Looking back on it now, Gophers softball coach Jamie Trachsel couldn’t have picked a more perfect song to serve as the soundtrack of this season.
It started way back in the fall when Trachsel gathered her players along the backstop at Jane Sage Cowles Stadium toward the end of the first practice of the season. She turned up the volume on the stadium’s speakers, and “Dream On” by Aerosmith blared for everyone to hear.
Maybe a little old-school for a team full of millennials, though the symbolism, especially during the anthemic chorus, wasn’t lost on anyone in attendance.
After letting her players bask in the moment, Trachsel issued a rather simple challenge. She didn’t set any concrete goals, only asking that her players dream as big as they possibly could.
“Why not us?” Trachsel said, a phrase that became a rallying cry for the Gophers long before their unprecedented run to the Women’s College World Series.
Ultimately, the Gophers came up five wins short of a national championship, though the fact they were playing during the final weekend of the season proved the point Trachsel was trying to make all along.
“This is a place that you can chase your dreams,” Trachsel said last weekend at USA Softball Hall Of Fame Stadium, about 30 minutes after the final chapter closed on a storybook season for the Gophers. “This is a place kids can come and have the best of everything. They just have to be willing to work for it.”
If there was any questions regarding the viability of a successful program in the Twin Cities, the Gophers laid that to rest this season, proving that northern schools belong on the same stage as southern schools. That notion is only going to grow in the coming seasons with the Gophers leading the charge.
Nobody on the roster can speak about that shift in mentality more authoritatively than senior pitcher Sydney Smith. She left home once upon a time, committing to LSU as a high schooler, only to return home and help make history.
“You can tell that Gophers softball is changing,” Smith said. “We can compete with anyone in the country. We proved that this season. We are ending our season as the No. 7 team in the country, and not many programs can say that.”
Now the next step for the Gophers is continuing the upward trajectory. Not that any of the seniors leaving the program — Smith, Maddie Houlihan, Allie Arneson, and Taylor Chell — are worried about that.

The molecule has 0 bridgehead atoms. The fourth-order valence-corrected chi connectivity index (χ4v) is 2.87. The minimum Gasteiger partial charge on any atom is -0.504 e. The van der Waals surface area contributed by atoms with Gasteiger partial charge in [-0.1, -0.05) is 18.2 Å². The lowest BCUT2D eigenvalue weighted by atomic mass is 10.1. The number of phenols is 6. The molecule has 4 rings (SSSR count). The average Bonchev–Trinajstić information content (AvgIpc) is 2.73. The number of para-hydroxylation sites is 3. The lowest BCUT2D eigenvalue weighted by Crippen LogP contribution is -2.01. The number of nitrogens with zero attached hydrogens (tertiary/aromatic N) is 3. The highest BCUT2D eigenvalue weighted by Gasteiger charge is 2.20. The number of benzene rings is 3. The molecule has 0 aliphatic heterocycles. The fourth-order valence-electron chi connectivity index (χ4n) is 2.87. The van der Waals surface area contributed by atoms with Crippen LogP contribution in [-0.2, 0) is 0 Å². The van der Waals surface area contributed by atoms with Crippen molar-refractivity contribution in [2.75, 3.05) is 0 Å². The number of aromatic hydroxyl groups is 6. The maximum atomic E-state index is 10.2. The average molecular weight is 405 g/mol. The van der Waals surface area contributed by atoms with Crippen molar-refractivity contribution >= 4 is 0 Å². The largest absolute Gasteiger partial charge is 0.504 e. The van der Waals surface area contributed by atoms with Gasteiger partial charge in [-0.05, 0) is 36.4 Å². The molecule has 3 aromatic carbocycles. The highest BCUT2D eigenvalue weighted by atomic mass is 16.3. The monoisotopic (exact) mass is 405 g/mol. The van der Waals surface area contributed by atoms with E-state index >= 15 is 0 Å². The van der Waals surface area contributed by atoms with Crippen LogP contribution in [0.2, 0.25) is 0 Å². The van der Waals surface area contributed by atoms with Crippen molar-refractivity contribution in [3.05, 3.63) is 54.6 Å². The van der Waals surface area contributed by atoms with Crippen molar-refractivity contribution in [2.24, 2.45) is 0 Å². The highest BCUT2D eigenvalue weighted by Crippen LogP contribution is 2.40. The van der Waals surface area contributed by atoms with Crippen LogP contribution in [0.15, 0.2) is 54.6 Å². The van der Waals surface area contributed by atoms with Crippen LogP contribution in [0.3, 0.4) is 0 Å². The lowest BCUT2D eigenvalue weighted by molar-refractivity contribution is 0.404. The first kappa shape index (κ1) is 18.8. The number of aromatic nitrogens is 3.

This trip to the Women’s College World Series felt less like a fluke and more like the start of something bigger for a program very much on the rise.
“It’s in very good hands,” Houlihan said. “I think the coaching staff did an unbelievable job of working their butt off to get us where we needed to be and the (players) did a great job of buying into the process and trusting each other. I think this program is only going to get better. Everyone knows how to work hard. Everyone knows how to compete together. I truly believe the future is still very bright.”
It’s not hard to envision a scenario in which the Gophers are back in the Women’s College World Series as soon as next season.
To start, they return ace Amber Fiser in the pitcher’s circle to go along with top hitters MaKenna Partain, Hope Brandner, and Natalie DenHartog.
That, coupled with the highly anticipated return of leadoff hitter Ellee Jensen, and the further development of some of the younger players on the roster, and the cupboard is far from barren.
“Hopefully it lit a fire for a lot of the players,” Trachsel said. “This is a reality now. Before it might have been a dream. It was a dream just to get here. Not anymore.”
Still, Trachsel wants her players to continue to dream as big as they possibly can.
That was kind of the point of this unprecedented run.
“It’s definitely somewhere you can chase your dreams,” Smith said. “This speaks to itself. We are (at the Women’s College World Series) right now. Why not Minnesota? Why not us? Why not come here and be different and change history? We made history this season. Not a lot of people can say that. This program is only on the up from here.”